“People of all ages love their music,” adds Hyken. “The intensity that they bring to the stage is just ridiculous. They just bring this high octane energy that’s just infections and gets the audience really engaged.”

 *  *  *

You can read more about this show in Pure Honey Magazine, which is also out in print, available for you to pick up for free at the hipper indie shops, bars and cafes in South Florida, from Miami north to West Palm Beach. Jump through the publication’s logo below for the article:

pure honey

Hans Morgenstern

The Nu Deco Ensemble performs with Project Trio on Thursday, March 3 and 4, at 8 p.m., at the Light Box at Goldman Warehouse. For tickets, visit Photo credit: Southern Land Films / Monica McGivern

(Copyright 2016 by Hans Morgenstern. All Rights Reserved. This material may not be published, broadcast, rewritten or redistributed without permission.)

Eden posterAnyone who recalls the early nineties dance club era featuring chill rooms, breakbeats and jungle music, before EDM started to drive today’s bass-dropping, dub-stepping electronica and PLUR culture, understands the sudden tectonic shifts of the ever fluid scene of dance music. The scene feels so capricious that even referencing PLUR, much less dub-step, already feels dated. Though I’ve written about music for over 20 years and can say I saw Orbital play a nightclub in Miami Beach, I can’t relate to anything at the long-surviving Ultra Music Festival that my city is so well known for. It’s a whole other world now. It’s no wonder few DJs and electronic music acts have survived the gauntlet of time (again, see Orbital). They could either evolve, become nostalgia acts or worse, disappear into irrelevance.

Eden, the latest film by French director Mia Hansen-Løve, chronicles the path of a fictional DJ (Félix de Givry) in early nineties Paris inspired by the music scene of the time. It follows him over the course of a decade as he earns some recognition as part of a DJ duo and struggles to stay relevant in the scene’s casual drug-fueled atmosphere. Meanwhile, a parallel story line depicts how Daft Punk weaves in and out of his life. This movie is so much more than the simple logline following it around: “Paul, a teenager in the underground scene of early nineties Paris, forms a DJ collective with his friends and together they plunge into the nightlife of sex, drugs, and endless music.”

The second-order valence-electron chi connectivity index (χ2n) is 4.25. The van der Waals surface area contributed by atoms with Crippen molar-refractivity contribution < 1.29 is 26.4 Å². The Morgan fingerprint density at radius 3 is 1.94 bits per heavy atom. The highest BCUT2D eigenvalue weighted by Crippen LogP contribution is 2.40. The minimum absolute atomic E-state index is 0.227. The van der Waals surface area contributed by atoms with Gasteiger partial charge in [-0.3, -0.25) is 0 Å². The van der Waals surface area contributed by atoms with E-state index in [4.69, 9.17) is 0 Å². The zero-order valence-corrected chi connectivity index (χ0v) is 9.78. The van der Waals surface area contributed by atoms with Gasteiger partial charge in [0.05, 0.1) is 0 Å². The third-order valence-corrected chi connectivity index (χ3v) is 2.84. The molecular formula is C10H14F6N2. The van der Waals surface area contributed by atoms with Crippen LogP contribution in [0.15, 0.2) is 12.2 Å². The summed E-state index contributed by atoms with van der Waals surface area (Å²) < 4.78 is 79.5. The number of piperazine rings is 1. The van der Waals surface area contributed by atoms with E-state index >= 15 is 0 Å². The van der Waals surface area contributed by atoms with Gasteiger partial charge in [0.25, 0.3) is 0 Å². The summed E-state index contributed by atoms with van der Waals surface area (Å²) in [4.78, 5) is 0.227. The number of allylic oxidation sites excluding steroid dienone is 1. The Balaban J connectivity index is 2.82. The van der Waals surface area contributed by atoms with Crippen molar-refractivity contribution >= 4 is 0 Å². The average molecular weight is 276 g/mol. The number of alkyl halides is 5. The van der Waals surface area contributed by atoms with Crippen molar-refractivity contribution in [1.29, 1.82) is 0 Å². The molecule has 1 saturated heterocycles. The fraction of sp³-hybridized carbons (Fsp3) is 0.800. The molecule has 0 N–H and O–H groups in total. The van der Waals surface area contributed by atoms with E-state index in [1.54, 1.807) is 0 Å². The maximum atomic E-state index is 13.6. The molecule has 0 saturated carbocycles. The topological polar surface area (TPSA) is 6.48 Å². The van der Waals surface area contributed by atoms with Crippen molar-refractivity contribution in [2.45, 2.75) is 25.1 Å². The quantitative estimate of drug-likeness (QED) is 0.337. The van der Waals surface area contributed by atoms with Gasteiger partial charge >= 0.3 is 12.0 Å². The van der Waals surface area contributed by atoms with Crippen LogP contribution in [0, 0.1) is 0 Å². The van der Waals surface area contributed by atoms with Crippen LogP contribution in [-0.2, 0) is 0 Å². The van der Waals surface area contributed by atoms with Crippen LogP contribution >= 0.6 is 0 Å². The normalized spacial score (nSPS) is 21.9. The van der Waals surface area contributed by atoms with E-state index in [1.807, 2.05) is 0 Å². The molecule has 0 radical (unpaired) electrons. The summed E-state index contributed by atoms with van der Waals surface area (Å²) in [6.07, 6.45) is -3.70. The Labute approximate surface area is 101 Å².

Félix de Givry in EdenHansen-Løve has a marvelously unglamorous, naturalistic style. What’s amazing about this movie is how slowly the characters come into their own through a rather difficult process: the bliss of music and the disillusionment of the cycle of that music’s scene — sex and drugs is but a footnote. Few can make such a lifestyle last a lifetime, and Hansen-Løve, who wrote the script with her brother Sven Hansen-Løvecaptures the futility of a young man’s attempt with a delicate, patient touch. The director finds an incredible balance that places music at the forefront, as characters are fleshed out through the more universal cauldron of time.

We first meet Paul against the sounds of “Plastic Dreams” by Jaydee. We are told it’s November 1992. He and Cyril (Roman Kolinka) wander into the woods after a night of clubbing, high on drugs and music. Paul is inspired, a vision of an animated bird — the film’s only betrayal of realism — portends inspiration but also false hope. His companion will also become a noted cartoonist who attempts to document the Parisian dance scene in a comprehensive series of graphic novels, which will turn out to be an even greater exercise in futility, something Hansen-Løve seems astutely aware of, as the film maintains a narrative focus on Paul, but leaves Cyril as a peripheral if more tragic side note. With her focus set on Paul, Hansen-Løve never resorts to a literal tight focus. She presents the world around Paul in mostly medium shot. The rest of the world and the people that come and go and sometimes return, including several girlfriends (among them Greta Gerwig), are essential.

Greta Gerwig in Eden